Dr. Richards truly hit a home run with Eat Fast Feast. On the one hand, his training in analytic philosophy shines through in his approach to researching and presenting the scientific and medical functions and benefits of fasting. On the other hand, the theologian in him presents compelling, encouraging, and an otherwise Scriptural case for the spiritual call and need for fasting. The thread tying these two approaches together is his personal journey with fasting as both a physical and spiritual discipline. Below, I will try to give a concise review following the "Good, Bad, and Ugly" format.
One of the best things about this book is that it is extremely readable. Since 2016, as a university student, I read at least two books a month (not counting books for personal interest). Many of these books are simply time consuming to read. They have terribly complex syntax, ridiculously small font, and an equally ridiculous number of pages per chapter. Conversely, I read Eat Fast Feast in under a week (under 10 hours total). Dr. Richards uses clear and simple language whenever possible, without any bravado or unnecessary academic speak. Also, the font is comfortably large, the line spacing is nice, and the chapters are relatively short.
A second good point is that he's not trying to sell us anything. He's not trying to make his living by marketing the Jay W. Richards Physically Spiritual Approach to Ketogenic Eating and Intermittent Fasting. To the contrary, he is simply trying to share something that has benefited himself greatly, for the purpose of showing people they too can make this thing that seems so hard easier to do and that it will boost their spirituality as well as benefit their body.
A third good point is that Dr. Richards consistently alternates between science and health aspect to fasting, and historical and spiritual aspects. There isn't much in the way of opinion or conjecture either. While not bogged down with foot notes, Richards provides sourced research and studies to support his presentation of the health benefits to fasting. Additionally, when presenting spiritual perspectives, he uses adequate and appropriate Scriptural citations, along with an informative inclusion of many historical practices of not only the church, but other religions throughout the ages.
Fourth, the book isn't solely about fasting. It is also about eating and feasting. This statement should stand alone without explanation, but simply put, it isn't just about mastering your body and spirit by denying it control over when you eat, but also about good and healthy pattern of eating during normal times, as well as good and healthy times of feasting.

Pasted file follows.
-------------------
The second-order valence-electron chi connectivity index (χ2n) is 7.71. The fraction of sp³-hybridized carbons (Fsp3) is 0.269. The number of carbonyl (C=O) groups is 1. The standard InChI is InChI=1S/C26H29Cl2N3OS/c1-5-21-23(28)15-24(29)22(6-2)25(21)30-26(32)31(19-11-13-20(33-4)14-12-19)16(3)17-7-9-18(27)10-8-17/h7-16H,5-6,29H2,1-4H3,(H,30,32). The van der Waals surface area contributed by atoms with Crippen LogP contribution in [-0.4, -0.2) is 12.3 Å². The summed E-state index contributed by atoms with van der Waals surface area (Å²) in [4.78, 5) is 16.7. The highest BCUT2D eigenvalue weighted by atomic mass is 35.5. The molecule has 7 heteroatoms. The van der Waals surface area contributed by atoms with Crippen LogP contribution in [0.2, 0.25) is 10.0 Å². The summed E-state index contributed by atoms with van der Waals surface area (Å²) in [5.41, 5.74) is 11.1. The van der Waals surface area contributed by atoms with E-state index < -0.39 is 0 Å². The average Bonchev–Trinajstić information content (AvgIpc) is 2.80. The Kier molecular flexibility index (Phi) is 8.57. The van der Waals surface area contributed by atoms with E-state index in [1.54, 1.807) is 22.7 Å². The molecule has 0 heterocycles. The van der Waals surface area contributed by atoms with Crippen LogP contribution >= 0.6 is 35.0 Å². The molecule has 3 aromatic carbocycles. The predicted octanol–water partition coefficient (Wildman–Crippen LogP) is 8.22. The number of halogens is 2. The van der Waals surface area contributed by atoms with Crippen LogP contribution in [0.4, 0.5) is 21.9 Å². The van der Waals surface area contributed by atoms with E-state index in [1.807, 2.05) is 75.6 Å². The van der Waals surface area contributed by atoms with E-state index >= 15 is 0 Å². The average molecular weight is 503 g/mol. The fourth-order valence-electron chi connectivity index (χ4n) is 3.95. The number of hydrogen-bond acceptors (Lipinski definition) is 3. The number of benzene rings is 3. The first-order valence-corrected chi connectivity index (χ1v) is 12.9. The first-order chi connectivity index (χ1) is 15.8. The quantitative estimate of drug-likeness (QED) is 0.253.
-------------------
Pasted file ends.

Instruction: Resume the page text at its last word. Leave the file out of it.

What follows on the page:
For my fifth and final good point (although I could include many more) Dr. Richards writes to Christians of all stripes. While he himself is Catholic, and certainly speaks of Catholic traditions, his main point for Christians is that no matter what denomination one is, they are totally capable of fasting--and they absolutely should.
I really don't have anything bad to say about this book. Certainly, Dr. Richards could have perhaps gone deeper on some topics. Then again, this could easily been three or four books.
Perhaps the one thing that is a negative is that a companion guide would have been nice. The book presents a six-week plan which switches dietary focus and works through a progression of fasting. While all the information for basic dietary needs, fasting protocol and schedule are present in the book, it would be more convenient to spend a few bucks on a little companion book to have all that stuff readily handy.
I actually like this part because Dr. Richards is no stranger to writing and speaking on topics that, frankly, can get ugly. I have watched him give talks on climate, the fine tuning of the universe, and intelligent design, and I know he has much more material out there that I haven't read or watched. The point is, he's not afraid to talk about things that come with controversy. And he does so in this book.
Fasting itself is controversial. Many Christians simply don't do it, even though it is clear and present in Scripture (and Richards points this out). Also, many people believe it just is not a good way to live a healthy lifestyle. Dr. Richards discusses many finer points of both of these aspects. So, it should go without saying that what he presents stands in direct contrast to what others may think, believe, or practice on the subject.
This book is more than worth its cost; buy it. As one who has studied fasting as a health benefit for a couple years, and has been training academically in theology for a few years; this book nails these two areas together in a way that is engaging and invigorating.
- Paperback: 352 pages
- Publisher: HarperCollins - US (15 January 2020)
- Language: English
- ISBN-10: 006290521X
- ISBN-13: 978-0062905215
- Product Dimensions: 14 x 2.2 x 21 cm
- Boxed-product Weight: 318 g
- Average Customer Review: Be the first to review this item
- Amazon Bestsellers Rank: 38,437 in Books (See Top 100 in Books)